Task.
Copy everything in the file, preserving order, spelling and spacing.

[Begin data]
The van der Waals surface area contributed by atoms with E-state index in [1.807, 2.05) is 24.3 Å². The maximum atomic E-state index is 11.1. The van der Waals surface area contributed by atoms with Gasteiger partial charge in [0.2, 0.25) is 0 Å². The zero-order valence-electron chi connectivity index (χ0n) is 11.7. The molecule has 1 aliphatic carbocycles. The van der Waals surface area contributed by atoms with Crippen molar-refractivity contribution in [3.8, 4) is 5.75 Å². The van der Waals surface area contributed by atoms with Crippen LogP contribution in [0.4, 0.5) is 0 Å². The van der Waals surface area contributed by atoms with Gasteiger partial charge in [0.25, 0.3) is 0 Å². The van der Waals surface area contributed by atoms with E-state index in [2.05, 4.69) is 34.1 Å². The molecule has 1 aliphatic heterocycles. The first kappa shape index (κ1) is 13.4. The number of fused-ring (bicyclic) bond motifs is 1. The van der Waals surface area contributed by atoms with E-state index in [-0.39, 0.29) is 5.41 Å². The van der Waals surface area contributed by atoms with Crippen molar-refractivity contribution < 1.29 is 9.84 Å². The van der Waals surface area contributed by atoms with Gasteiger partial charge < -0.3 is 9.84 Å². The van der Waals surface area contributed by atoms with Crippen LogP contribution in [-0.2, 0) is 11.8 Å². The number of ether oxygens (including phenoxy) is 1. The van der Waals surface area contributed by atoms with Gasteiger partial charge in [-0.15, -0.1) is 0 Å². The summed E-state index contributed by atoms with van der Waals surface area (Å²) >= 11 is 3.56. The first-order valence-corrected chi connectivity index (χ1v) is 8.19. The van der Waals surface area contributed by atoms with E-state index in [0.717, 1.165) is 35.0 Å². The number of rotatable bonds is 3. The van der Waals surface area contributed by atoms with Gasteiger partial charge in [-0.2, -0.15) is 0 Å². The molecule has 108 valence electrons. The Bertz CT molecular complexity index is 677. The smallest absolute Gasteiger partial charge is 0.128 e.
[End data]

The van der Waals surface area contributed by atoms with E-state index in [1.807, 2.05) is 24.3 Å². The maximum atomic E-state index is 11.1. The van der Waals surface area contributed by atoms with Gasteiger partial charge in [0.2, 0.25) is 0 Å². The zero-order valence-electron chi connectivity index (χ0n) is 11.7. The molecule has 1 aliphatic carbocycles. The van der Waals surface area contributed by atoms with Crippen molar-refractivity contribution in [3.8, 4) is 5.75 Å². The van der Waals surface area contributed by atoms with Crippen LogP contribution in [0.4, 0.5) is 0 Å². The van der Waals surface area contributed by atoms with Gasteiger partial charge in [0.25, 0.3) is 0 Å². The van der Waals surface area contributed by atoms with E-state index in [2.05, 4.69) is 34.1 Å². The molecule has 1 aliphatic heterocycles. The first kappa shape index (κ1) is 13.4. The number of fused-ring (bicyclic) bond motifs is 1. The van der Waals surface area contributed by atoms with E-state index in [-0.39, 0.29) is 5.41 Å². The van der Waals surface area contributed by atoms with Crippen molar-refractivity contribution < 1.29 is 9.84 Å². The van der Waals surface area contributed by atoms with Gasteiger partial charge < -0.3 is 9.84 Å². The van der Waals surface area contributed by atoms with Crippen LogP contribution in [-0.2, 0) is 11.8 Å². The number of ether oxygens (including phenoxy) is 1. The van der Waals surface area contributed by atoms with Gasteiger partial charge in [-0.15, -0.1) is 0 Å². The summed E-state index contributed by atoms with van der Waals surface area (Å²) >= 11 is 3.56. The first-order valence-corrected chi connectivity index (χ1v) is 8.19. The van der Waals surface area contributed by atoms with E-state index in [0.717, 1.165) is 35.0 Å². The number of rotatable bonds is 3. The van der Waals surface area contributed by atoms with Gasteiger partial charge in [-0.2, -0.15) is 0 Å². The molecule has 108 valence electrons. The Bertz CT molecular complexity index is 677. The smallest absolute Gasteiger partial charge is 0.128 e.